Conceived as the meeting point between heaven and earth, with the emperor being the intermediary, the Temple of Heaven in Beijing is highly regarded as one of the best surviving examples of Ming design. Set in the centre of Tiantan park the temple itself consists of a number of beautiful buildings all adorned with striking dark blue tiles. These include:

  • The Earthly Mount – a platform on three levels of marble stones, where the Emperor prayed for good weather.
  • The House of Heavenly Lord – a circular building, built on a single base of marble stone, where the altars were stored.
  • The Hall of Prayer for Good Harvests – an outstanding triple-gabled circular building, built (without a single nail) on three levels of marble stone base, where the Emperor prayed for good harvests.

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If you’re wondering why it looks like it was just painted yesterday then you’d be right – in 2005 it was given a makeover in time for the 2008 Olympics at a cost of around 47 million yuan (approx 3 million GBP). Whilst it looks stunning it does make you wonder if it’s new appearance is in keeping with its actual age, having been completed in 1420. I guess restoration is always a balance between maintaining the aged look whilst preserving the underlying structure.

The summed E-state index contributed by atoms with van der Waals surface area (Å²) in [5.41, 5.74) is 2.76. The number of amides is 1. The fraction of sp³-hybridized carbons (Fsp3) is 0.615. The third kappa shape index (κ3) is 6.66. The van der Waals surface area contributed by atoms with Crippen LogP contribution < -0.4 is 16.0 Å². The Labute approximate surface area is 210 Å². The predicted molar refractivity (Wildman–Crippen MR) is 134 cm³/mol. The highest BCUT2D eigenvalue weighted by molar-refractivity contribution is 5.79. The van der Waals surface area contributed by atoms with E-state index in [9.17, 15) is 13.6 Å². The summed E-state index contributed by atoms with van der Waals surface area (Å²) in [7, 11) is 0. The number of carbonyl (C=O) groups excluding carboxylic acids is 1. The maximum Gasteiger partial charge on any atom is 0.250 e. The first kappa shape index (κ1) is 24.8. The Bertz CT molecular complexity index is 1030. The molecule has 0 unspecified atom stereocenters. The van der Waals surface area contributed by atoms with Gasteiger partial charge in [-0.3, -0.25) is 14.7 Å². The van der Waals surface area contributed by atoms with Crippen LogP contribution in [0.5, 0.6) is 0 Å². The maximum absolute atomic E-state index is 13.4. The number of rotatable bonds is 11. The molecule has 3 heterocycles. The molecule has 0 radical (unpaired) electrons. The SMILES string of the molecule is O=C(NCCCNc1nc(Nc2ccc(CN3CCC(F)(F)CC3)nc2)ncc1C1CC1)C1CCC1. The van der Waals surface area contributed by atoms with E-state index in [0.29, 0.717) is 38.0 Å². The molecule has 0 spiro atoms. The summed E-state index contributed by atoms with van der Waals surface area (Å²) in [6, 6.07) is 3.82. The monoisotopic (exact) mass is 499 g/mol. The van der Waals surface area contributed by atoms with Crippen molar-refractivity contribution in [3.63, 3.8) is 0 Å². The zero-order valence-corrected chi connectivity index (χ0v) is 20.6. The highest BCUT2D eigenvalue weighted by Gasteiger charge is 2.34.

If you’re in Beijing this is definitely not to be missed!

Comments

  1. David says:

    Only “almost represents” – what happened to the rest of Ming culture? hehe… it's indeed a wonderful place!

  2. Shirley says:

    I have been to the Temple of Heaven as well, and quite like it. A really cool and stunning place that almost represents the Ming's culture to the full extent.

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